Your machine should be doing most of the work you should only need to assist in feeding and positioning your fabric minimally, if at all. Once that circle is finished - remove your fabric from the attachment and move on to the next point you marked. And then repeat until your finished.

Pretty easy right?

Now you can also create circles within circles. For a really fun look, I like to use lots of different stitches. I found it’s best to start from the center and work my way out. So I’m going to start with my smallest circle. Pin my fabric to my attachment and sew my first circle. Then, I'll remove my fabric, but keep the pin inside the fabric so that I don't create more holes and move my slider to the left to create a bigger circle so let's say ….we’ll space the circles out by 10 mm. I’ll pick a different stitch ….and just start sewing again.

Also, just a quick note, if your machine is twin needle capable, you can totally use a twin needle with this attachment.

I’m going to keep repeating this process until I’m happy with the results.

Now if you have a machine with a million stitches you can get really fancy and make something really cool using pictograph stitches and lettering. And really have a lot of fun!

Now it's not all about decorative topstitching, you can use this attachment to sew a perfect circle and turn in right sides out, like if you wanted to create your own fusible appliqué Here’s what you do;

Place the right side of your top fabric to the bumpy side of your fusible stabilizer, pin together because we’re not ready to iron at this point. just like before, mark your center point and pin your fabric to your attachment.Now in this demonstration, I really recommend using a walking foot, since the stabilizer isn’t fused in place, your essentially sewing two layers of fabric. And sew your circle using a straight stitch. 

Now cut around your stitch as close as you can without actually snipping into the seam, so around 1/8 of an inch is a good seam allowance here.Now because we didn’t fuse the stabilizer, we can use out fingers to kind of separate the stabilizer from the fabric so that it can be carefully snipped into. Be careful not to cut your pretty fabric, we’re just cutting the stabilizer so we can turn the circle right sides out. now turn it right sides out….you can use a point turner to really work those seams and get a nice crisp.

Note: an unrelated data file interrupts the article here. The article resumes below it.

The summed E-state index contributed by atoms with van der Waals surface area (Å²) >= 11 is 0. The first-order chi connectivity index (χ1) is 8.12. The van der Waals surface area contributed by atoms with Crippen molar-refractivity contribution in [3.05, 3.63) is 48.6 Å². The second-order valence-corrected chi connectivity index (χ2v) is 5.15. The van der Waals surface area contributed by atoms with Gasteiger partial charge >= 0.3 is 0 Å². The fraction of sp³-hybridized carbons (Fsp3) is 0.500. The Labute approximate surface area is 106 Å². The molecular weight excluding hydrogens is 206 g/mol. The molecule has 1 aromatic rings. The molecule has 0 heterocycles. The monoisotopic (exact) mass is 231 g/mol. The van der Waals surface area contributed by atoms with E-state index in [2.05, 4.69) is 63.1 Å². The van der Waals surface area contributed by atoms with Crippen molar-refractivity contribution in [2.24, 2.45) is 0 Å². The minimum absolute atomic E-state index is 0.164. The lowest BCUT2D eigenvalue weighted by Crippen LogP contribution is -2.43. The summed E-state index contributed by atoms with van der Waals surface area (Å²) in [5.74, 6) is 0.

Now you’ll notice you’ve got a perfect circle with a fusible backing, perfect for applique!

So you just saw that you can use a walking foot with the circular sewing attachment and, good news, you can also use a bunch of your other cool presser feet. For example…

The Baby Lock attachment came with a braiding foot so I can attach different ribbon or trim.

It also came with a 3 cord cording foot, so I can attach up to 3 different thin cords or string, and really anything that will fit through the little guides for a really unique look.

I also really enjoy attaching yarn to my projects and I found that using the yarn application foot created a perfect circle for flower design.

And you don’t have to limit your projects to medium weight cotton. You can use the attachment on a material as light as water soluble stabilizer, like if you want to experiment with creating metallic lace designs.

You can even use this attachment to sew heavier fabric like denim.

So I hope that this was helpful! If you have any comments or questions or if you want to buy your own circular sewing attachment visit us online at If you want to hang out with our sewing community visit us on Facebook, Twitter at @sewingparts, Google plus, Pinterest and Instagram, we're everywhere. Be sure to subscribe to our Youtube page for our next sewing video!